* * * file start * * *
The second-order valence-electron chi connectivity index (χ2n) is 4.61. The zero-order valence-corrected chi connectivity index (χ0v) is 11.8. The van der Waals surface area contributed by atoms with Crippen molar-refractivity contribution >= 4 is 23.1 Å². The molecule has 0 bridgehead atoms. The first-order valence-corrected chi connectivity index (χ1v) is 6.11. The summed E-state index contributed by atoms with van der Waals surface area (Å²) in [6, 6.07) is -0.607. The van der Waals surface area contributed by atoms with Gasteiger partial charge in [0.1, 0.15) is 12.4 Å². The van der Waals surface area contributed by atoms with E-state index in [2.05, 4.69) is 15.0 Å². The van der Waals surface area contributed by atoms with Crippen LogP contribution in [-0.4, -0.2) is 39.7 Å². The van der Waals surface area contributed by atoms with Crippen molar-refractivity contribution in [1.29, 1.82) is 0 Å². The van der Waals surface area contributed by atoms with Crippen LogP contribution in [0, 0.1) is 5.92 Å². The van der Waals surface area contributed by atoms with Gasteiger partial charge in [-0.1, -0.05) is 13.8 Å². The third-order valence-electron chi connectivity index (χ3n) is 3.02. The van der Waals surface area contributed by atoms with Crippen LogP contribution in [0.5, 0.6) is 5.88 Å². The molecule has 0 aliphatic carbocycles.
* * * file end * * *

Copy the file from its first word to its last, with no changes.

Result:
The second-order valence-electron chi connectivity index (χ2n) is 4.61. The zero-order valence-corrected chi connectivity index (χ0v) is 11.8. The van der Waals surface area contributed by atoms with Crippen molar-refractivity contribution >= 4 is 23.1 Å². The molecule has 0 bridgehead atoms. The first-order valence-corrected chi connectivity index (χ1v) is 6.11. The summed E-state index contributed by atoms with van der Waals surface area (Å²) in [6, 6.07) is -0.607. The van der Waals surface area contributed by atoms with Gasteiger partial charge in [0.1, 0.15) is 12.4 Å². The van der Waals surface area contributed by atoms with E-state index in [2.05, 4.69) is 15.0 Å². The van der Waals surface area contributed by atoms with Crippen LogP contribution in [-0.4, -0.2) is 39.7 Å². The van der Waals surface area contributed by atoms with Crippen molar-refractivity contribution in [1.29, 1.82) is 0 Å². The van der Waals surface area contributed by atoms with Crippen LogP contribution in [0, 0.1) is 5.92 Å². The van der Waals surface area contributed by atoms with Gasteiger partial charge in [-0.1, -0.05) is 13.8 Å². The third-order valence-electron chi connectivity index (χ3n) is 3.02. The van der Waals surface area contributed by atoms with Crippen LogP contribution in [0.5, 0.6) is 5.88 Å². The molecule has 0 aliphatic carbocycles.